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On the myth of South African meritocracy"

15 May 2014, 09:27
Given the recent euphoria surrounding the South African elections and the, somewhat, surprising results, I could not help but wonder what a resounding majority of our country’s population use as criterion for choosing which political party to vote for.

On one hand we have loyalists, who choose to be faithful to a particular party similarly to how football fans pledge their undying allegiance, seemingly oblivious to anything that might suggest fault, malfunction or blatant incompetence albeit in the face of evidential fact. On the opposite end of this spectrum, you get what I call ‘emotionalists’; now this is a special breed of voter who is swayed into a decision based on rife feelings of disgruntlement at the government of the day and chooses to side with any alternative that manages to, even vaguely, articulate their grievances in a manner that they can relate to and one that purports to “hold our leaders accountable” if granted the privilege of having a presence in parliament.
Looking at the current state of South Africa’s political climate, one of my main questions is if the voice of the rational voter has ever been given its fair share of publicity. Furthermore, I want to challenge the notion that we reside in a meritocratic society; where a government is selected according to merit and where citizens fail or succeed on the merit of their efforts.
With the above in mind, I want to show that there is a very large gap between how people think the system works and how the system actually works.
The impact of merit on economic outcomes is vastly overstated (Rainbow Nation myth)
An overriding narrative over the past twenty years has been that South Africa has transformed into a land of opportunity, where citizens have access to equal opportunity and will be justly rewarded provided they work hard and stay true to the values of the rainbow nation. By ‘justly’, I am referring to the economic freedom that we all so badly seek.
What has proven to be a reality is that those who work the most hours and expend the most effort are the most poorly paid in our society. It saddens me just thinking about the millions of South Africans who arise significantly before dawn, spend hours travelling to their places of employment, made to toil in excess of ten hours a day, often risking their lives and compromising their dignity for what is not much more than what is required to meet one’s basic needs.
The truth is big money comes not from working, but from owning, which requires no expenditure of effort, physical nor mental.
Next follows a brief analysis of what is aptly referred to as the poverty cycle.
According to the culture of poverty theory, poor people are ‘present-oriented’ and are unable to defer gratification. Present orientation may encourage young adults to drop out of school to take low wage jobs instead of staying in school to increase their earnings potential.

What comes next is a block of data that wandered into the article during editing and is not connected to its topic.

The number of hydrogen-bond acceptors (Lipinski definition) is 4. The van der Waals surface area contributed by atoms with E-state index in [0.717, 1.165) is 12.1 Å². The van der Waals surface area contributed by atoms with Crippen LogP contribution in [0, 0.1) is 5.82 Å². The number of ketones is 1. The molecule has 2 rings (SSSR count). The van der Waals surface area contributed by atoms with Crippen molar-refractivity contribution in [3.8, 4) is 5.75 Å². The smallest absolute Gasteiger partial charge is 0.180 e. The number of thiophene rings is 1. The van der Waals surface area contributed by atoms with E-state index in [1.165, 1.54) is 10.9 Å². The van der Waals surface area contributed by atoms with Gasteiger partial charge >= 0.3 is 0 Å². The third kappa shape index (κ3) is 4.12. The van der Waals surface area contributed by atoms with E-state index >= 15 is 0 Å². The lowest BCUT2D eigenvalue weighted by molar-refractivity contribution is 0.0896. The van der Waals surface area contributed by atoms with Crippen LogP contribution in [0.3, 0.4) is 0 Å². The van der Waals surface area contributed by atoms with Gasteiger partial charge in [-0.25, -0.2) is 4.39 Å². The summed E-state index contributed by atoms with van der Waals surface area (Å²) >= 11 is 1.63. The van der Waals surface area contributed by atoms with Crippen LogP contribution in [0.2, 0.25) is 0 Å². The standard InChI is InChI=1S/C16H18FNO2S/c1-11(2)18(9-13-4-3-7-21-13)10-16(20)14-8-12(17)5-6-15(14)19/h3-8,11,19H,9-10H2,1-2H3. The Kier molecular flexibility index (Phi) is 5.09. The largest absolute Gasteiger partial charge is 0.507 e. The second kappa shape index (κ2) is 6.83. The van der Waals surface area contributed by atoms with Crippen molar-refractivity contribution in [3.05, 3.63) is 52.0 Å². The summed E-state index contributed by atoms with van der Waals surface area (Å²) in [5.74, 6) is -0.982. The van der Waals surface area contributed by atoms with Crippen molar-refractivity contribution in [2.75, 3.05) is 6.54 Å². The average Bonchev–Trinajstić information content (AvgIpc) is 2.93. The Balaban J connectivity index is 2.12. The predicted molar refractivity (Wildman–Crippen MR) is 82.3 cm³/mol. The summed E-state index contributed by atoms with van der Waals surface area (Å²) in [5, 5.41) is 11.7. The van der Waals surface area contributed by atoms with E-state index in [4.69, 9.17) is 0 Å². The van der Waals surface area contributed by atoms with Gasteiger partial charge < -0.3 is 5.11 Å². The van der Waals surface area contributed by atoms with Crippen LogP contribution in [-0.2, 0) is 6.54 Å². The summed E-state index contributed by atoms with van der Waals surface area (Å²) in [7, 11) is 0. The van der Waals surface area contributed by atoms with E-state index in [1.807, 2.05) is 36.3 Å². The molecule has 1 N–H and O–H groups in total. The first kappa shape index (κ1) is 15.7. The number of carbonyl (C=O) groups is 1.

One view to take is that the ‘present orientation’ of the poor may be an effect of poverty rather than a cause. For example, if you do not know where your next meal is going to come from, you essentially have no choice but to be focused on immediate needs first and foremost. In contrast, the rich middle class can afford to be more ‘future oriented’ since their immediate needs are secure.
On the conditioning of the South African proletariat
To illustrate my point here, I am going to make use of the concept of the “Skinner rat” as presented in the psychology of learning.
A rat is put in a box and can only eat if it performs a particular behavior. The experimenter determines when the rat is going to eat and he determines the living conditions under which the rat must survive. The rat becomes conditioned and changes as a result of the fact that the man has control of vital things in its life.
Presenting this example in a political context, the rat is conditioned; i.e, it reflects the conditions under which it is forced to survive as the result of a set of power relations. We may reach the conclusion that the rat is socially created; it’s personality is a social creation. What it learns is the result of a power differential between the rat and the experimenter, because the experimenter has power over the rat and uses that power to transform and create something new in the rat.
As a result of this experiment, the rat is different from other unconditioned rats; it shows the effects of its conditioning. In essence, the experimenter is able to do this because he has control over the rat’s circumstances.
I felt it necessary to use the “Skinner rat” experiment to illustrate how economic inequality is at the heart of the set of power relations that govern our society. A reality we have to face is that a minority population continues to enjoy the benefits of wealth derived from ownership. This group is in a position to determine the living conditions under which the majority must survive. It follows that the South African proletariat is conditioned to do what it takes to earn a living.
So it turns out that South Africans do not succeed nor fail on the basis of merit; they continue to succeed or continue to fail because of the economically stratified structure which, at second glance, is actually stratified according to race. Ownership is the most immediate issue to address towards achieving equity over equality, much needed social justice, and a country where the majority are not forced into a cycle of poverty simply as the result of a set of power relations.
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